Additive Manufacturing Users Group Names Technical Competition Winners

The awards recognize excellence in additive manufacturing applications and finishing techniques.

2021 AMUG Technical Competition winners Bill Braune (left) and Vito Gervasi.
2021 AMUG Technical Competition winners Bill Braune (left) and Vito Gervasi.

Milwaukee -- The Additive Manufacturing Users Group (AMUG) today announced the winners of its annual Technical Competition, which recognizes excellence in additive manufacturing applications and finishing techniques. A panel of industry veterans selected Bill Braune of Dinsmore, Inc. and Vito Gervasi of Cadens LLC as winners of the competition, which was held at the group's 32nd annual conference in Orlando, Florida.

Bill Braune's winning entry in the Advanced Finishing category was a highly detailed and intricate scene titled "Death: A Horseman's Journey," inspired by the Darksiders video game series. To reflect the character's journey in the macabre scene, Braune turned to Carbon Digital Light Synthesis™ to print the fine details and subtle features in his creation. To bring 'Death' to life, he then applied various painting and finishing techniques to capture the essence of the dark, foreboding scene and add textures for fabric, flesh, bone, feather, stone, and steel.

Braune noted that his palette included 30 colors applied with dry brushing, airbrushing, and washes to create gradients, shades, and highlights. To add gritty textures to the scene, he applied 3D printing polymer powders to the model's surface.

Bonnie Meyer, chairperson of AMUG's Technical Competition committee, noted that a competition judge stated, "The paint scheme and blending techniques are second to none." Other comments were: "Excellent design layout," "Amazing post processing and assembly to prepare for paint," and "Complex, dramatic use of color and shading."

Considering both the Advance Finishing and Advanced Concept categories, Meyer said, "Every year, the Technical Competition showcases companies and individuals that are pushing the envelope in additive manufacturing. The 2021 competition was no exception. "Vito Gervasi received first place in the Advanced Concepts category for his "BAAM Dam," a one-tenth scale replica of a 3D-printed turbine system that has been in operational testing since July 2020. According to Gervasi, additive manufacturing is the key to enabling a radical cost reduction, creating more opportunities for these power generation systems to be put into service. He said, "What we propose to do in the next five years will reduce the US carbon footprint, create jobs, and help small towns to power their municipal facilities, small businesses, or add power to the grid. AM [additive manufacturing] has the potential to empower tens of thousands of communities with limited budgets to reduce utility power costs by activating dormant hydropower facilities."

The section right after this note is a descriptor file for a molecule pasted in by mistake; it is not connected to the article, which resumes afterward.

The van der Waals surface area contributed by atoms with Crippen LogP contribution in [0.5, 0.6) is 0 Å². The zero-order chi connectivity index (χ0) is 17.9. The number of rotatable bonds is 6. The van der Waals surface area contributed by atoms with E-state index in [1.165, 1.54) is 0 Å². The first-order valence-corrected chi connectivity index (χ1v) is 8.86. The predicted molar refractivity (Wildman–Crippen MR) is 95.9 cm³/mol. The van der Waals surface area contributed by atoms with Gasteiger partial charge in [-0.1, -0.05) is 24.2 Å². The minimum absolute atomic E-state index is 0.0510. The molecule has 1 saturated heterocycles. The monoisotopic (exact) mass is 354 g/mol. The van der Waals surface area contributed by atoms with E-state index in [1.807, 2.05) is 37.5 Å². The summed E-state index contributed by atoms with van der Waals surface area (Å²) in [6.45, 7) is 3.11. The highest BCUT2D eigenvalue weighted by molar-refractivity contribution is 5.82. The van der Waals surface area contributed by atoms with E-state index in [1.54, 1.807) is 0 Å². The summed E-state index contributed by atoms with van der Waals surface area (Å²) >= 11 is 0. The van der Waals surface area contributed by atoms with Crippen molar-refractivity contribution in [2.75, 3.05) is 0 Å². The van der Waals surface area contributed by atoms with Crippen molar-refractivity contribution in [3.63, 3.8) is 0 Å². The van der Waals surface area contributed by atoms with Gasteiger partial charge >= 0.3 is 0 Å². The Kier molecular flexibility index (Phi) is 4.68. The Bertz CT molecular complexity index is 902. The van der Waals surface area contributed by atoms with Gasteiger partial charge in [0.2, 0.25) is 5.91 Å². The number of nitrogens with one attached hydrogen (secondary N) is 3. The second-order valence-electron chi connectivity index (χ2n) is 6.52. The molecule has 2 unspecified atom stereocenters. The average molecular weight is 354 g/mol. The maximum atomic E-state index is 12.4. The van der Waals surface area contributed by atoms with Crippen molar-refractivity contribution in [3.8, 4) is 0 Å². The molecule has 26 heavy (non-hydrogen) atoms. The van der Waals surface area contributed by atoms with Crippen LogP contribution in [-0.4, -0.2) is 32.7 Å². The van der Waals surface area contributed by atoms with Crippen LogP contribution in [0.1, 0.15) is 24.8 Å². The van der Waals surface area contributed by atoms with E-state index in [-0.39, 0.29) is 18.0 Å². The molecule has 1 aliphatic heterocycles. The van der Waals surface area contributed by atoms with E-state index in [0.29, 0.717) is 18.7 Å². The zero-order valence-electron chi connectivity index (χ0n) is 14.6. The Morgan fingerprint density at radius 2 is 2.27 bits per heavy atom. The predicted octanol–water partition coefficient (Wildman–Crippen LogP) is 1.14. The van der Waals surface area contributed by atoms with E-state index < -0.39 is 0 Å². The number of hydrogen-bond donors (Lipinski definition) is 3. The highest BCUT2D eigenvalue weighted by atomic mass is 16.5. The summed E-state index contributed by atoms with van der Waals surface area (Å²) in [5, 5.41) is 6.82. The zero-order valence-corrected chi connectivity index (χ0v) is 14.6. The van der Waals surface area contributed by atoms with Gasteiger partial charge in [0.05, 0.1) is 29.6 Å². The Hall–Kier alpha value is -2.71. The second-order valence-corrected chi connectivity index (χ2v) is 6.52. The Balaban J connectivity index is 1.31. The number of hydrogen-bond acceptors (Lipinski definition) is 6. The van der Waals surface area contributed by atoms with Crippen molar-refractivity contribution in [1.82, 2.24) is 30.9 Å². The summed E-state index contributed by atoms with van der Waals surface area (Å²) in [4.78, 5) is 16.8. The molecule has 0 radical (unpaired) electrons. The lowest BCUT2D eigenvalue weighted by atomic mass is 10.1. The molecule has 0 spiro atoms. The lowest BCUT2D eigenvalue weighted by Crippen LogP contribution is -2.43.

For the full-size micro-hydro system, Cadens turned to ORNL's Manufacturing Demonstration Facility for support. BAAM (Big Area Additive Manufacturing) was used to construct 2,000 pounds of large conveyance components and composite layup tools. Cadens made the smaller, higher resolution components with FDM (Fused Deposition Modeling). Leveraging additive manufacturing's capabilities, several new approaches were incorporated to provide compression along non-linear paths.

Meyer said, "What grabbed the attention of the judges was the creative use of additive manufacturing to address the need for more renewable energy." She continued, "Scale was also a factor. The replica Vito displayed spanned an entire tabletop. When the judges imagined a unit 10 times larger, 'BAAM Dam' took on a whole new dimension."

For Advanced Finishing, Edward Graham of ProtoCAM took second place with his work titled "Under the Sea with 3D." Third place was awarded to Vince Anewenter of Milwaukee School of Engineering (MSOE) for his nickel-plated commemoration of a victory over cancer.

Melanie Lang of FormAlloy Technologies received the second-place award for her entry that embedded sensing technology within a metal additive manufacturing component in the Advanced Concepts category. Third place went to Rick Pressley of Renaissance Services for his 3D-printed ceramic molds for metal casting.

As winners of the Technical Competition, Braune and Gervasi each received complimentary admission to the 2022 AMUG Conference and a commemorative award. Those attending the 2022 conference will hear presentations from these winners that describe their projects and the processes that they used. Meyer commented, "For 2022, we will grow the size of the competition and extend the reach of the expertise on display to the broader additive manufacturing community."

Judges for the Advanced Finishing category were Rey Chu, Dave Flynn, Tim Gornet, Jason Lopes, and Derek Ellis. Advanced Concepts judges included Mark Abshire, Bob Diaz, Mike Hascher, Stewart Davis, and Dana McCallum. All judges are AMUG DINOs (Distinguished INnovator Operator).

About Additive Manufacturing Users Group
AMUG is an organization that educates and advances the uses and applications of additive manufacturing technologies. AMUG members include those with industrial additive manufacturing/3D printing technologies and materials used for professional purposes from companies such as BASF 3D Printing Solutions, DMG MORI, Dyndrite Corporation, Essentium, ExOne, and LuxCreo. AMUG meets annually to provide education and training through technical presentations on processes and new technologies. This information addresses operation of additive manufacturing equipment and the applications that use the parts they make. Online at

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